Cuba Diary #2: HavanaPosted: March 23, 2018
Havana is a city of contrast. It’s the contrast between the constant noise of traffic and the tranquility of people chatting to each other from their doorways, between the grandeur of Parque Central and the crumbling buildings of Habana Centro, between the historical Habana Vieja (Old Havana) and the bustling new town, Vedado. It’s hard to fall in love with, but it has a charm that sneaks up on you and draws you in.
We spent 4 days in Havana, 3 when we first arrived and 1 before our flight back. For the first 3 days, we stayed at Carlos Palace. It is right on the edge of Habana Centro and Vedado, so it has the best of both worlds – quiet and still within walking distance of everything. The host, Cary, doesn’t speak English, but she is very warm and helpful – she picked us up at the airport, took us to get our money exchanged, and generally treated us like two visiting nieces.
After checking in, we walked to the center of Havana, both to beat jetlag and to orient ourselves with the city. The walk took us right through Centro Habana. I wouldn’t recommend it for your first day in Havana, because it is not the touristy part of town and can look a bit rough (though never unsafe). The buildings are rundown and the streets are filled with exhaust fumes. On the other hand, you get to see the real side of Havana and how the locals live, which is great.
Cuba still has a food ration system, so we saw a lot of locals queuing up for their daily rations. It must be a strange sight to the average Western tourist, but for us Vietnamese, it’s just like traveling back in time to Vietnam during the 1970’s and 1980’s.
That doesn’t mean that everything was rationed – we also passed a market place, and there were plenty of carts selling fruits and vegetables on the streets.
Finally, we stumbled upon Parque Central, the main hub of Havana, where most of the grand buildings are located. It was quite something to come out of the Centro area and see these buildings gleaming in the sunset.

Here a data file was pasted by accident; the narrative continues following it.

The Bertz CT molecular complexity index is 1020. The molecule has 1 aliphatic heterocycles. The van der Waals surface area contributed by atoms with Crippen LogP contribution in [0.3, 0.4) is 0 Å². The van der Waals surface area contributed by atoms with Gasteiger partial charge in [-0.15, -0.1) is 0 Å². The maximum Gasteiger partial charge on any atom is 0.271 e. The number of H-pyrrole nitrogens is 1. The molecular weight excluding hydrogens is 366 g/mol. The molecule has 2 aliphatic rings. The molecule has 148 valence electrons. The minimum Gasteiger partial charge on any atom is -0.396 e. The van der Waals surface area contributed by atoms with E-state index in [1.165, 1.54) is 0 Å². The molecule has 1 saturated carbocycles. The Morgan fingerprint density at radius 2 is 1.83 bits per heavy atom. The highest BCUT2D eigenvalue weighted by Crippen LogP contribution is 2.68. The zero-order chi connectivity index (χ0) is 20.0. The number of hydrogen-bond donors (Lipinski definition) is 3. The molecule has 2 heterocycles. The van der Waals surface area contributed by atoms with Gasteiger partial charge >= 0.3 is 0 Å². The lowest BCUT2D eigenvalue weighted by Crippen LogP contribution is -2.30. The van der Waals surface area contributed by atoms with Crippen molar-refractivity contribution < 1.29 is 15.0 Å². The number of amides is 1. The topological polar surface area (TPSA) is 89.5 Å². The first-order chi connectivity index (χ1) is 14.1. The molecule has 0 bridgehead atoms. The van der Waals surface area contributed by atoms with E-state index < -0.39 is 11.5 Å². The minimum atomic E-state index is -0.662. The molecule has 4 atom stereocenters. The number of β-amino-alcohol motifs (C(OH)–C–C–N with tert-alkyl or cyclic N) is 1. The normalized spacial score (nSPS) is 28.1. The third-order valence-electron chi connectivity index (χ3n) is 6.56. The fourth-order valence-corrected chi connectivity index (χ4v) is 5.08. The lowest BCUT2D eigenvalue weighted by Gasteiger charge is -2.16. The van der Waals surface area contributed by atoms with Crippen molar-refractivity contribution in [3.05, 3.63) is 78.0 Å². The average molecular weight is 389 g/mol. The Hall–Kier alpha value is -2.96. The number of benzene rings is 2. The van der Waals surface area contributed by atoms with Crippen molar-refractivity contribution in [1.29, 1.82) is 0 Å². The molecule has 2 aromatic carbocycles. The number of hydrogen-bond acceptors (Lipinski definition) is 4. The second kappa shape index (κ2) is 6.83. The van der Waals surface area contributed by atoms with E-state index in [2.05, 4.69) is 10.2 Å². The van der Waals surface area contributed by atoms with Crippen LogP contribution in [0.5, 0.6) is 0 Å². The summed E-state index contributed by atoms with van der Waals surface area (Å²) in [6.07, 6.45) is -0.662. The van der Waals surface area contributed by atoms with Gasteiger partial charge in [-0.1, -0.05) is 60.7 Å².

The next day, we went on a more proper walking tour of Habana Vieja. My friend knows a Vietnamese student studying journalism in Havana, so we got ourselves a guide. We saw El Capitolio (sadly still under renovation and not yet open to the public), took a tour of the Alicia Alonso Theater (we wanted to see a ballet there – Cuba ballet dancers are renowned worldwide – but the shows are only during the weekend), poked around in the Museum of Fine Arts, and walked to the four squares of Habana Vieja – Plaza Vieja, Plaza de Armas, Plaza de la Catedral, and Plaza de San Francisco.
El Capitolio and an abandoned building just behind it
And the interior, with a statue of Alicia Alonso herself
The Spanish influence is much clearer in the architecture of Habana Vieja, but you never forget you’re in Cuba thanks to the sound of music everywhere and the women dressed in colorful traditional garbs posing at every corner.
On Parque Central, we also met a nice man working a homemade pinhole camera and had him take a photo of us. For 2 CUC, it’s truly a one-of-a-kind souvenir!
On our third day, we did the touristy thing and went on a classic car tour, which we booked on Airbnb for convenience’s sake (we knew the guide speaks English and it saves us from having to bargain with the driver, like we would if we just picked a car on the street.) The tour took us to places that we would not be able to walk to – Hotel Nacional, Plaza de la Revolucion, Parque Almendares (a riverside urban forest), El Morro castle, and the statue of Christ of Havana across the bay – and was a great lesson about the history of Havana.
The guide and driver were also super obliging – they drove us to a restaurant for lunch, waited for us, and later dropped us off at Coppelia, a famous ice cream parlor chain in Cuba.
When we came back to Havana before our flight home, we decided to stay closer to Habana Centro for easier souvenir shopping. Our casa is in a beautiful, spacious colonial building, and we quite enjoyed waking up to the hustle and bustle of Habana Centro in the morning.
There are still a few things I would’ve liked to do and to see (watch the cannon ceremony at El Morro at 9 PM, go to Fusterlandia, a neighborhood-turned-folk art gallery, and watch sunset over Havana from across the bay), but we didn’t feel like rushing things on the last day, so instead we just took it easy, walked along the Malecon, picked up some souvenirs, and returned to the casa early to pack.
Hey, you have to leave something for next time, right? Because I certainly hope there will be a next time, some day.